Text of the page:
Oral Surgery Portland, Oregon


Oral Surgery of some kind is one of the most frequently-performed surgical procedures, since the wisdom teeth are an unusually problematic part of the body – without extraction, there is often a very high chance that they could cause significant oral problems down the road. However, averting these problems is a straightforward procedure.

During the extraction itself, you will be offered either local or general anesthetic to numb the pain and improve the ease of the procedure. Broadly speaking, general anesthesia is more likely if you are having multiple wisdom teeth removed; if only one of the teeth is to be removed, then you may not need to undergo the additional trouble of going to sleep.

Once the anesthesia has been applied, the procedure will begin. Your surgeon will work through gum tissue and bone, either cutting or entirely removing parts in order to ensure that the teeth can be properly extracted. The teeth might be cut into smaller pieces to allow for easier removal, though this is not a certainty.

Once the extraction is completed, the surgical area will be closed (typically through the use of stitches). If you were put under general anesthesia, you will be woken up around this time. Some disorientation is normal.

What to Expect Afterwards

You will receive an informational packet detailing care instructions for dealing with pain, bleeding, any stitches, and other relevant information. Tooth extraction is a surgical procedure, and like most procedures there is a very high probability of minor complications for a few days.

Your mouth will almost certainly be numb for hours after the surgery, and during this time it is very important to be careful about when and where you bite down. You might not be able to feel it if you’re biting your tongue or cheeks. The best course of action is to try and hold your tongue in as much as possible.

Your surgeon may suggest a follow-up appointment soon after your surgery so that they can check for various complications and problems. Most of these problems can be treated relatively promptly, and you will probably be assigned an antibiotic alongside some pain medication even before this appointment. Be sure to follow all instructions for any medication you may be assigned.

Do not expect to eat or drink for some time. When you do, it’s best to stick to your assigned list of foods and avoid anything too crunchy or hard. This will help prevent damage to the surgical site as well as reduce the possibility of infections taking hold.



There are risks to any surgical procedure, including oral surgery. However, some complications are more likely than others, and include:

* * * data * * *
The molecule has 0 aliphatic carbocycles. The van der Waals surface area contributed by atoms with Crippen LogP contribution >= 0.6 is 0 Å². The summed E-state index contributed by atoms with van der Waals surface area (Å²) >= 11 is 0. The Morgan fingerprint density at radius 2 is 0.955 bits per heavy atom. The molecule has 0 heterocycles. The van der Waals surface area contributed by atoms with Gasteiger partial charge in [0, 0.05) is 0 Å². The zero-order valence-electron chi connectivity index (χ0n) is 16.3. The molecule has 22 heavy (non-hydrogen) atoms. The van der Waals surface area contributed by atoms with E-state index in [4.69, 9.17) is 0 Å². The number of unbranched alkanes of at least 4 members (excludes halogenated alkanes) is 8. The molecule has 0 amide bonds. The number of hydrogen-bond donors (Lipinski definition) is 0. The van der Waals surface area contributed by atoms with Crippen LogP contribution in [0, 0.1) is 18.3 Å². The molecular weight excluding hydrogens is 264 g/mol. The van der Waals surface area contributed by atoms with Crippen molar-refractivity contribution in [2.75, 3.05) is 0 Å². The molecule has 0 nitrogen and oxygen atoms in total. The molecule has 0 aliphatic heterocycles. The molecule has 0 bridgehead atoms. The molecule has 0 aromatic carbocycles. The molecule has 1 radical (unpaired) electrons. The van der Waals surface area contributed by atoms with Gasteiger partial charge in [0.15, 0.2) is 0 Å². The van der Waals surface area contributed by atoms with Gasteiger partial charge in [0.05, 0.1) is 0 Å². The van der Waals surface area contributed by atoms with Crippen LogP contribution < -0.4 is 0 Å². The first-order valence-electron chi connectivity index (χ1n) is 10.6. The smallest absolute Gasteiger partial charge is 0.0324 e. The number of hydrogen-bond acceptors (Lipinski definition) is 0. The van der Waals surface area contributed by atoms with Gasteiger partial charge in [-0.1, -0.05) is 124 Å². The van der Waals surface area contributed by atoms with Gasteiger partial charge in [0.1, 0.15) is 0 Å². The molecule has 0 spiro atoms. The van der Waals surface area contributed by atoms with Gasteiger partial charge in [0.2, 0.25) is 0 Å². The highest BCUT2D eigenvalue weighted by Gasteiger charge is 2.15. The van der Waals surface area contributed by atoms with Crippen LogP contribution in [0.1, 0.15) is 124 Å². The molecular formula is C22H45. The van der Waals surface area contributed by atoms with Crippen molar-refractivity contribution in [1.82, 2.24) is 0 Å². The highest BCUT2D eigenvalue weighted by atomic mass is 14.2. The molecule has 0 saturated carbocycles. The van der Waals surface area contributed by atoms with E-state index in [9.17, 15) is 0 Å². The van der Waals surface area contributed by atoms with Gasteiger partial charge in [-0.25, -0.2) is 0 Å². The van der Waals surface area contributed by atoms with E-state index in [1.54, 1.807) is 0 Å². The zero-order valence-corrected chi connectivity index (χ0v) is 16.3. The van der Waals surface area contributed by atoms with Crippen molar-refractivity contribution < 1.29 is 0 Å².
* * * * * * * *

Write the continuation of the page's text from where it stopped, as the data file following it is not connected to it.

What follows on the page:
-General swelling and pain in the surgical region
-Continued bleeding for up to 24 hours
-Various infections, either in the mouth or other parts of the body
-Trismus (a condition that makes it difficult to open the jaws)
-Damage to other areas of the mouth, including crowns and/or implants
-Dry Socket (a type of painful inflammation at the surgical site)
-Numbness even after the anesthesia wears off

Rare side effects of the surgery include:

-Very extended or permanent numbness
-Fractured bones (especially the jaw)
-Openings to the sinus cavity
-If general anesthesia was used, there is a very small probability of death

Other Details to Consider

The human body is very complex, and different people have grown in different ways. If you are put under local anesthesia, be sure to signal your surgeon if you feel any pain or discomfort; they may not have gotten the right nerves with the anesthesia on their first attempt, and your signal will let them know to try again. This is not a common problem, but it happens often enough that you should keep it in mind. General anesthesia does not have this problem, as you will be monitored to ensure everything is functioning as intended.

Extraction of the wisdom teeth is easier while you’re younger, but despite the frequency with which this surgery is performed, it’s rarely vital to your continued health. Problems with wisdom teeth usually appear during the time frame that they’re easiest to remove, too, so don’t worry too much about future complications.

LEGAL NOTICE: This page is intended only for informative uses, and should not be considered a replacement for professional medical advice on whether or not oral surgery is right for you. Individual factors may have an impact on the risks and expectations of any medical procedure, including oral care. For more information, consult your doctor or a qualified oral surgeon.

Oral Surgeon Portland Oregon | Our Dentists and Oral Surgeons have been providing oral surgery to our clients in Portland, Lake Oswego, Milwaukie & Beaverton for over 35 years.